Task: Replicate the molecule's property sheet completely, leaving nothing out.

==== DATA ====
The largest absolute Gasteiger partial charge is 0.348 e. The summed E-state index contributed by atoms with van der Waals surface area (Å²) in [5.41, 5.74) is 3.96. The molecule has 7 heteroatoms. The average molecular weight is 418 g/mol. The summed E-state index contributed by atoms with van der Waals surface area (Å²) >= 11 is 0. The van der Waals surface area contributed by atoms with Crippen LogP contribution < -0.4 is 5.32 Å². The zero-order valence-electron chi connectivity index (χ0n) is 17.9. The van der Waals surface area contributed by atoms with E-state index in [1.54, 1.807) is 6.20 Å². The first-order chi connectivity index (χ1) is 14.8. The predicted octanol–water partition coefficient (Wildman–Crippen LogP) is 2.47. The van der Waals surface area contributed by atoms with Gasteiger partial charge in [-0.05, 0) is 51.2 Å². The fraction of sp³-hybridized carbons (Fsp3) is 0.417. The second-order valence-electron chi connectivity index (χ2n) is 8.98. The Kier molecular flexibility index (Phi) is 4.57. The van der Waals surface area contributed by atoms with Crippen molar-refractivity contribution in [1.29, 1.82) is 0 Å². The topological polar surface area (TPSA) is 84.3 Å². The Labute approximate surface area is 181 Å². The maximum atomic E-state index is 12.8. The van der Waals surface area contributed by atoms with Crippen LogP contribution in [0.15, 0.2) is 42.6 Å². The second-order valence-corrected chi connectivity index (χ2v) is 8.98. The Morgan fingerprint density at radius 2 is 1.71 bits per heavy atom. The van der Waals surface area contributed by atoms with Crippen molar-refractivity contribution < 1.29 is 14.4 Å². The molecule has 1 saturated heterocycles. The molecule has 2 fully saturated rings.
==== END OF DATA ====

The largest absolute Gasteiger partial charge is 0.348 e. The summed E-state index contributed by atoms with van der Waals surface area (Å²) in [5.41, 5.74) is 3.96. The molecule has 7 heteroatoms. The average molecular weight is 418 g/mol. The summed E-state index contributed by atoms with van der Waals surface area (Å²) >= 11 is 0. The van der Waals surface area contributed by atoms with Crippen LogP contribution < -0.4 is 5.32 Å². The zero-order valence-electron chi connectivity index (χ0n) is 17.9. The van der Waals surface area contributed by atoms with E-state index in [1.54, 1.807) is 6.20 Å². The first-order chi connectivity index (χ1) is 14.8. The predicted octanol–water partition coefficient (Wildman–Crippen LogP) is 2.47. The van der Waals surface area contributed by atoms with Gasteiger partial charge in [-0.05, 0) is 51.2 Å². The fraction of sp³-hybridized carbons (Fsp3) is 0.417. The second-order valence-electron chi connectivity index (χ2n) is 8.98. The Kier molecular flexibility index (Phi) is 4.57. The van der Waals surface area contributed by atoms with Crippen molar-refractivity contribution in [1.29, 1.82) is 0 Å². The topological polar surface area (TPSA) is 84.3 Å². The Labute approximate surface area is 181 Å². The maximum atomic E-state index is 12.8. The van der Waals surface area contributed by atoms with Crippen LogP contribution in [0.15, 0.2) is 42.6 Å². The second-order valence-corrected chi connectivity index (χ2v) is 8.98. The Morgan fingerprint density at radius 2 is 1.71 bits per heavy atom. The van der Waals surface area contributed by atoms with Crippen molar-refractivity contribution < 1.29 is 14.4 Å². The molecule has 1 saturated heterocycles. The molecule has 2 fully saturated rings.